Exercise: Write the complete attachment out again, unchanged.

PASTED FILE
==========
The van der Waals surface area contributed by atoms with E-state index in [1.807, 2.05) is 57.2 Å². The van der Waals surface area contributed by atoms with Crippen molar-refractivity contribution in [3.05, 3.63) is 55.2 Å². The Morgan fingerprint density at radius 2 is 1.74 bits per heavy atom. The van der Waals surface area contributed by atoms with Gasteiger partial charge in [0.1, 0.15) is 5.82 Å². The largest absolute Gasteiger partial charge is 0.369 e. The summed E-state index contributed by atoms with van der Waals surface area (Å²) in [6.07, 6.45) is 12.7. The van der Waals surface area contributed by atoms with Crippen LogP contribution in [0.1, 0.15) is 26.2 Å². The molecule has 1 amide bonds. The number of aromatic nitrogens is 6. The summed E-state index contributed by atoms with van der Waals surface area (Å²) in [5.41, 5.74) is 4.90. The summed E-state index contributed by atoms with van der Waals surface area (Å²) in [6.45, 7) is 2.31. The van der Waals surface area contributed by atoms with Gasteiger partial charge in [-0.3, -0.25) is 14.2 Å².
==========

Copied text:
The van der Waals surface area contributed by atoms with E-state index in [1.807, 2.05) is 57.2 Å². The van der Waals surface area contributed by atoms with Crippen molar-refractivity contribution in [3.05, 3.63) is 55.2 Å². The Morgan fingerprint density at radius 2 is 1.74 bits per heavy atom. The van der Waals surface area contributed by atoms with Gasteiger partial charge in [0.1, 0.15) is 5.82 Å². The largest absolute Gasteiger partial charge is 0.369 e. The summed E-state index contributed by atoms with van der Waals surface area (Å²) in [6.07, 6.45) is 12.7. The van der Waals surface area contributed by atoms with Crippen LogP contribution in [0.1, 0.15) is 26.2 Å². The molecule has 1 amide bonds. The number of aromatic nitrogens is 6. The summed E-state index contributed by atoms with van der Waals surface area (Å²) in [5.41, 5.74) is 4.90. The summed E-state index contributed by atoms with van der Waals surface area (Å²) in [6.45, 7) is 2.31. The van der Waals surface area contributed by atoms with Gasteiger partial charge in [-0.3, -0.25) is 14.2 Å².